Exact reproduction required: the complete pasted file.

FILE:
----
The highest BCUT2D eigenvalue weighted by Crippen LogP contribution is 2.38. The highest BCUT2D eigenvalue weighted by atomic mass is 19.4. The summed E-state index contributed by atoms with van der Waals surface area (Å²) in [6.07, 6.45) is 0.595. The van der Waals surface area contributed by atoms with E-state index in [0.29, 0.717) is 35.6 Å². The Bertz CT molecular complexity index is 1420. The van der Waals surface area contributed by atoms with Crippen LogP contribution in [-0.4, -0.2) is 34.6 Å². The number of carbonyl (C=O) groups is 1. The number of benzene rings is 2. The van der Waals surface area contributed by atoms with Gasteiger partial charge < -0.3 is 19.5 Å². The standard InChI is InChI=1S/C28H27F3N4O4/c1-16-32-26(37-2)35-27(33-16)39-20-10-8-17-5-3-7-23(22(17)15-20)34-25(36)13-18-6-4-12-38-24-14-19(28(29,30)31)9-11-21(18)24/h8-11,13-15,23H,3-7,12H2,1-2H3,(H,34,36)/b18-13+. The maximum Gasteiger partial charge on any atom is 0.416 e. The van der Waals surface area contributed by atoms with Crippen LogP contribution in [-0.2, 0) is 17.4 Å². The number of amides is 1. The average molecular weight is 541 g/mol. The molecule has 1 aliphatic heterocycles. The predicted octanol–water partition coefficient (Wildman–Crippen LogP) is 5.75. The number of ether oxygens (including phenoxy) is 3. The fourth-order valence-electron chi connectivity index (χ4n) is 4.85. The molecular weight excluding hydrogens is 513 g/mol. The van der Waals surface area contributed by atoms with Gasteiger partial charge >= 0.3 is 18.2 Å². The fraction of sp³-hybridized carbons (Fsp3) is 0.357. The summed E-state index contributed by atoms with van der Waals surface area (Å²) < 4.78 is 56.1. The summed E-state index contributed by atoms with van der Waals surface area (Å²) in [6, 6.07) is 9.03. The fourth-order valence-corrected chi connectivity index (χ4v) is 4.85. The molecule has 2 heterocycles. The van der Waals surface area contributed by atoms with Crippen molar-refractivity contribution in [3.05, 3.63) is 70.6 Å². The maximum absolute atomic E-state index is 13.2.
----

The highest BCUT2D eigenvalue weighted by Crippen LogP contribution is 2.38. The highest BCUT2D eigenvalue weighted by atomic mass is 19.4. The summed E-state index contributed by atoms with van der Waals surface area (Å²) in [6.07, 6.45) is 0.595. The van der Waals surface area contributed by atoms with E-state index in [0.29, 0.717) is 35.6 Å². The Bertz CT molecular complexity index is 1420. The van der Waals surface area contributed by atoms with Crippen LogP contribution in [-0.4, -0.2) is 34.6 Å². The number of carbonyl (C=O) groups is 1. The number of benzene rings is 2. The van der Waals surface area contributed by atoms with Gasteiger partial charge < -0.3 is 19.5 Å². The standard InChI is InChI=1S/C28H27F3N4O4/c1-16-32-26(37-2)35-27(33-16)39-20-10-8-17-5-3-7-23(22(17)15-20)34-25(36)13-18-6-4-12-38-24-14-19(28(29,30)31)9-11-21(18)24/h8-11,13-15,23H,3-7,12H2,1-2H3,(H,34,36)/b18-13+. The maximum Gasteiger partial charge on any atom is 0.416 e. The van der Waals surface area contributed by atoms with Crippen LogP contribution in [-0.2, 0) is 17.4 Å². The number of amides is 1. The average molecular weight is 541 g/mol. The molecule has 1 aliphatic heterocycles. The predicted octanol–water partition coefficient (Wildman–Crippen LogP) is 5.75. The number of ether oxygens (including phenoxy) is 3. The fourth-order valence-electron chi connectivity index (χ4n) is 4.85. The molecular weight excluding hydrogens is 513 g/mol. The van der Waals surface area contributed by atoms with Gasteiger partial charge >= 0.3 is 18.2 Å². The fraction of sp³-hybridized carbons (Fsp3) is 0.357. The summed E-state index contributed by atoms with van der Waals surface area (Å²) < 4.78 is 56.1. The summed E-state index contributed by atoms with van der Waals surface area (Å²) in [6, 6.07) is 9.03. The fourth-order valence-corrected chi connectivity index (χ4v) is 4.85. The molecule has 2 heterocycles. The van der Waals surface area contributed by atoms with Crippen molar-refractivity contribution in [3.05, 3.63) is 70.6 Å². The maximum absolute atomic E-state index is 13.2.